• Tanveer Rashid Jeewa University of Stellenbosch
  • Sfiso Benard Nxumalo University of Oxford




arbitrarily deprived of property, right to equality, poverty


Given South Africa’s shameful apartheid past, equality before the law should seep through every stratum of its society. Arguably, equality should be more of a consideration in areas where apartheid caused significant damage, such as in property relations. Yet, this is far from being the case. In this article, the authors contend that legal protection of certain categories of property is based on who the property owners are and on the value of the asset. This argument is based on a case study of the legal protection afforded to homeless people’s ownership of property.
Property relations in capitalist “post”-apartheid South Africa operate and exist within a hierarchy of property interests, resulting in more protection being afforded to certain forms of property interests and less (and sometimes no) protection given to other forms of property interests. Thus, certain forms of property (“formal property”), such as immovable property, enjoy more protection than “informal property”, such as the makeshift homes of homeless people. This dichotomy is most evident in South Africa in light of the housing crisis. While the State focuses on preserving the free market, safeguarding rights over formal property, and minimising the existence of “nuisance” in urban areas, homeless people remain the most destitute people in the country. Hence, it is contended that property law does not protect homeless people and their belongings as informal property owners.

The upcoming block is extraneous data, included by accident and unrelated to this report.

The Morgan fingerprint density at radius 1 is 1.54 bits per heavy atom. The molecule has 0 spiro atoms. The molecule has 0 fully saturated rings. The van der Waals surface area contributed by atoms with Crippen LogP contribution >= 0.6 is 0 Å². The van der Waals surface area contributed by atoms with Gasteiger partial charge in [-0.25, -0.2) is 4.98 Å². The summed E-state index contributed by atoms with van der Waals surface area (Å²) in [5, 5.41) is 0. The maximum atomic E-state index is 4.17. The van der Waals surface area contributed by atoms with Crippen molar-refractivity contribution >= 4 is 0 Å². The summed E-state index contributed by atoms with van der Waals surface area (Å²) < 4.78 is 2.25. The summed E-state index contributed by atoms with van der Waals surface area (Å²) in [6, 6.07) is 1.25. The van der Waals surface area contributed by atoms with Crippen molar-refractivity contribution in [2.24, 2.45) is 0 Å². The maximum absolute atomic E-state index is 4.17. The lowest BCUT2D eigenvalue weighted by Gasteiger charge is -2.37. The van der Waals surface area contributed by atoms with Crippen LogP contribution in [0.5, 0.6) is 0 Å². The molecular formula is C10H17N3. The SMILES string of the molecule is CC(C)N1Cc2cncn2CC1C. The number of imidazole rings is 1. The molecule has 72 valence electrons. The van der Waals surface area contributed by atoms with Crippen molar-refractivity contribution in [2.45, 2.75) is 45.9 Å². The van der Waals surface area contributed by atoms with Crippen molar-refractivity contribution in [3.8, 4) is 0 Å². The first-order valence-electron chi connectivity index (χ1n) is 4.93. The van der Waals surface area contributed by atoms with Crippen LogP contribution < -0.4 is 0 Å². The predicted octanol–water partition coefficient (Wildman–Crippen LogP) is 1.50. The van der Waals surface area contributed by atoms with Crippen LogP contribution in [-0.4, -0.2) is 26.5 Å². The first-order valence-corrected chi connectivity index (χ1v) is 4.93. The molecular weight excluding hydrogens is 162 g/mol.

Two chief arguments are made in this regard. First, it is asserted that there is an ordering of property rights protection in a capitalist society and a correlating hierarchy of property interests. Although informal property is property deserving of legal protection, it is generally deprived of such protection because it is perceived as less valuable. This article focuses primarily on homeless people’s belongings (informal property), which, it is emphasised constitutes “property” as envisaged under section 25(1) of the Constitution, and extends to the materials that shelter homeless people. Thus, law enforcement agencies’ appropriation of homeless people’s belongings constitutes an arbitrary deprivation of property. The authors posit that the tendency to prioritise “formal” property over “informal” property is arbitrary and unconstitutional.
A second contention is that this difference in treatment of, and protection afforded to, informal property constitutes discrimination on the ground of poverty, which falls foul of the equality clause under section 9(3) of the Constitution, and of the Promotion of Equality and Prevention of Unfair Discrimination Act (PEPUDA). The argument is made that the difference in treatment between legal protection afforded to certain property owners as opposed to others constitutes indirect unfair discrimination.


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How to Cite

Jeewa, T. R., & Nxumalo, S. B. (2024). (IN)EQUALITY IN PROPERTY OWNERSHIP: THE RHETORIC OF HOMELESSNESS. Obiter, 45(2). https://doi.org/10.17159/obiter.v45i2.16607